Let us now take a look at the Pāḍuvalapāya-yakṣagāna. The stories and plots that are chosen for presentation are usually dominated by raudra-bībhatsa and bhayānaka rasas, giving rise to vīra and adbhuta rasas. They are closer in definition to Ḍima, Vyāyoga, Samavakāra, Aṅka and Īhāmṛga among the daśa-rūpakas and lesser to the popular form of ‘Nāṭaka’. The language used for the dialogues in this form of art is not prose but involved poetry that is sung, either being set to a Tāḻa or independent thereof (termed as ‘Satāḻa and Vitāḻa, respectively). Here too, there is lot of artistry is staging mythological episodes and the art form does not completely depend on words. This form resembles Hanūmannāṭaka – a chāyānāṭaka, Gītagovinda – a geya-nāṭya-prabandha or the prabandhas of cākyār-kūttu and naṅgiyār-kūttu of Kerala. The literature of Andhra’s traditional Yakṣagāna is similar too and so is the tradition of Tamil Nadu’s ‘Nāḍam’ and Terukkūttu. Tyāgarāja’s Naukācaritraṃ and Prahlādabhaktivijayam belong to this genre as well. The scripts of bhāgavata-meḻas, a tradition borrowed from Andhrapradesh and staged in Tamil Nadu temples dedicated to Shiva and Vishnu are of this nature too. Pallakisevāprabandha, Pārvatīpraṇayakalaha, Padmāvatīpraṇayakalaha and such other plays have scripts which have the above said qualities. Koravañji-nāṭakas are of this genre too. One can compare them with the literature used for Harikathā (Kathākīrtana or Kathākālakṣepa). In sum, these can be classified as campū-prabandhas.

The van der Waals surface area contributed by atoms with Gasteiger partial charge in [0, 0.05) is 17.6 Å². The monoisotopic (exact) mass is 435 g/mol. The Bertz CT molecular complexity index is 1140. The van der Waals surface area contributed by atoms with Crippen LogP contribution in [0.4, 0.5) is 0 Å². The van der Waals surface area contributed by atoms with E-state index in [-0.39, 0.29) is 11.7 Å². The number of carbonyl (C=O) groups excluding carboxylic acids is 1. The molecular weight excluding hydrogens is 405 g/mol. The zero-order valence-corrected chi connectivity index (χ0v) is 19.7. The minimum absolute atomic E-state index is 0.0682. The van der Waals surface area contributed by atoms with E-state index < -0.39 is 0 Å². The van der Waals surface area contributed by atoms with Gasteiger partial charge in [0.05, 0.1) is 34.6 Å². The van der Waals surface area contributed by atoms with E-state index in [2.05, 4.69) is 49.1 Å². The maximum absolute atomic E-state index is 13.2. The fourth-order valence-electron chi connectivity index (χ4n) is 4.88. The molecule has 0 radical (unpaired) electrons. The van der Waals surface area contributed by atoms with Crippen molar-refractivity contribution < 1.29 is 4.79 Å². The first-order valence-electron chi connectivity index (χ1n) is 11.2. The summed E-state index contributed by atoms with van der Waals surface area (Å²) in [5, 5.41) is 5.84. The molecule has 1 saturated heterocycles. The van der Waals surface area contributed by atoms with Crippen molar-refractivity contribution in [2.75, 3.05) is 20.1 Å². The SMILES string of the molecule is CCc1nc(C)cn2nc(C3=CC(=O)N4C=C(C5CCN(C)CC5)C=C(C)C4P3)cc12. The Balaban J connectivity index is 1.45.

To be continued..

Translated from the original Kannada essay by Arjun Bharadwaj. This essay appears in the anthology ‘Yakṣarātri.’

Author(s)

About:

Dr. Ganesh is a 'shatavadhani' and one of India’s foremost Sanskrit poets and scholars. He writes and lectures extensively on various subjects pertaining to India and Indian cultural heritage. He is a master of the ancient art of avadhana and is credited with reviving the art in Kannada. He is a recipient of the Badarayana-Vyasa Puraskar from the President of India for his contribution to the Sanskrit language.

Translator(s)

About:

Arjun is a poet, translator, engineer, and musician. He is a polyglot, well-versed in Sanskrit, Kannada, Hindi, English, Greek, and German. He is currently serves as Assistant Professor at Amrita Darshanam - International Centre for Spiritual Studies at Amrita Vishwa Vidyapeetham, Bangalore. He research interests lie in comparative aesthetics of classical Greek and Sanskrit literature.